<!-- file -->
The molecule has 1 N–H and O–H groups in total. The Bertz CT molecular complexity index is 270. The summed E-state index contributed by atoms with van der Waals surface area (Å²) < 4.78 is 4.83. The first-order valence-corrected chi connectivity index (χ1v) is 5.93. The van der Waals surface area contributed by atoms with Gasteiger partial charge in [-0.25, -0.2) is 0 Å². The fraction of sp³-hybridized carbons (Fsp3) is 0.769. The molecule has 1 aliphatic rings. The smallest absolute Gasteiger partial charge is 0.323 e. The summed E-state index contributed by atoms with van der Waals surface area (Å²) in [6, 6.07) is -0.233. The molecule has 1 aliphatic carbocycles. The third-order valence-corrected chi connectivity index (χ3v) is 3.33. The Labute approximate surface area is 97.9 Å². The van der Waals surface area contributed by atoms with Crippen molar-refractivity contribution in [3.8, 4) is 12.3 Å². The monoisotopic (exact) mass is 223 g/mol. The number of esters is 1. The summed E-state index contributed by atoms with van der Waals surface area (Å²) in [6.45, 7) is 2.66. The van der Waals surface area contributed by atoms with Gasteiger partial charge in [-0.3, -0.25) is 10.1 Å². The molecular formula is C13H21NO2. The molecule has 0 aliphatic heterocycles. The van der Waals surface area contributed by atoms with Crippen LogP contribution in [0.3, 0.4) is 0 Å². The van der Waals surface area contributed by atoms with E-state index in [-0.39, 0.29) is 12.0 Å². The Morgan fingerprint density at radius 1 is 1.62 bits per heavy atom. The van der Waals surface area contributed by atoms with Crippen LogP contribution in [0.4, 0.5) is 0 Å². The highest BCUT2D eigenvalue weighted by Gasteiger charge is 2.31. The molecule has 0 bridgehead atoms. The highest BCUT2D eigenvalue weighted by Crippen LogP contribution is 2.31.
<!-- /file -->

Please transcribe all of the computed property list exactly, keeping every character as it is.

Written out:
The molecule has 1 N–H and O–H groups in total. The Bertz CT molecular complexity index is 270. The summed E-state index contributed by atoms with van der Waals surface area (Å²) < 4.78 is 4.83. The first-order valence-corrected chi connectivity index (χ1v) is 5.93. The van der Waals surface area contributed by atoms with Gasteiger partial charge in [-0.25, -0.2) is 0 Å². The fraction of sp³-hybridized carbons (Fsp3) is 0.769. The molecule has 1 aliphatic rings. The smallest absolute Gasteiger partial charge is 0.323 e. The summed E-state index contributed by atoms with van der Waals surface area (Å²) in [6, 6.07) is -0.233. The molecule has 1 aliphatic carbocycles. The third-order valence-corrected chi connectivity index (χ3v) is 3.33. The Labute approximate surface area is 97.9 Å². The van der Waals surface area contributed by atoms with Crippen molar-refractivity contribution in [3.8, 4) is 12.3 Å². The monoisotopic (exact) mass is 223 g/mol. The number of esters is 1. The summed E-state index contributed by atoms with van der Waals surface area (Å²) in [6.45, 7) is 2.66. The van der Waals surface area contributed by atoms with Gasteiger partial charge in [-0.3, -0.25) is 10.1 Å². The molecular formula is C13H21NO2. The molecule has 0 aliphatic heterocycles. The van der Waals surface area contributed by atoms with Crippen LogP contribution in [0.3, 0.4) is 0 Å². The van der Waals surface area contributed by atoms with E-state index in [-0.39, 0.29) is 12.0 Å². The Morgan fingerprint density at radius 1 is 1.62 bits per heavy atom. The van der Waals surface area contributed by atoms with Crippen LogP contribution in [0.4, 0.5) is 0 Å². The highest BCUT2D eigenvalue weighted by Gasteiger charge is 2.31. The molecule has 0 bridgehead atoms. The highest BCUT2D eigenvalue weighted by Crippen LogP contribution is 2.31.